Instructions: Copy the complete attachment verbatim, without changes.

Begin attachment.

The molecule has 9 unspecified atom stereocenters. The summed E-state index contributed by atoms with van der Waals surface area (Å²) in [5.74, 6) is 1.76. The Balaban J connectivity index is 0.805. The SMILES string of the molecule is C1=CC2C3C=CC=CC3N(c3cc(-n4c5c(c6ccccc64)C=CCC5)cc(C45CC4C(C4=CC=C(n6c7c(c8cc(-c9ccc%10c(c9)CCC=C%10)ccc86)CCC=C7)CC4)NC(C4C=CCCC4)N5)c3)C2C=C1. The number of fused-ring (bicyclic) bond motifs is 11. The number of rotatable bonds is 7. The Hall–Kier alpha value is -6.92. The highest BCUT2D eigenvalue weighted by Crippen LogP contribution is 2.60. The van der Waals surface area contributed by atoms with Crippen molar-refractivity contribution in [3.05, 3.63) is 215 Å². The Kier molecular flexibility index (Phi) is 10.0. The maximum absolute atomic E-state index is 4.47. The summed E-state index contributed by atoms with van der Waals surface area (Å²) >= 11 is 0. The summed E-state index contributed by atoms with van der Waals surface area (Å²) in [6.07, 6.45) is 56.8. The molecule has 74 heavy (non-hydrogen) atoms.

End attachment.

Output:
The molecule has 9 unspecified atom stereocenters. The summed E-state index contributed by atoms with van der Waals surface area (Å²) in [5.74, 6) is 1.76. The Balaban J connectivity index is 0.805. The SMILES string of the molecule is C1=CC2C3C=CC=CC3N(c3cc(-n4c5c(c6ccccc64)C=CCC5)cc(C45CC4C(C4=CC=C(n6c7c(c8cc(-c9ccc%10c(c9)CCC=C%10)ccc86)CCC=C7)CC4)NC(C4C=CCCC4)N5)c3)C2C=C1. The number of fused-ring (bicyclic) bond motifs is 11. The number of rotatable bonds is 7. The Hall–Kier alpha value is -6.92. The highest BCUT2D eigenvalue weighted by Crippen LogP contribution is 2.60. The van der Waals surface area contributed by atoms with Crippen molar-refractivity contribution in [3.05, 3.63) is 215 Å². The Kier molecular flexibility index (Phi) is 10.0. The maximum absolute atomic E-state index is 4.47. The summed E-state index contributed by atoms with van der Waals surface area (Å²) >= 11 is 0. The summed E-state index contributed by atoms with van der Waals surface area (Å²) in [6.07, 6.45) is 56.8. The molecule has 74 heavy (non-hydrogen) atoms.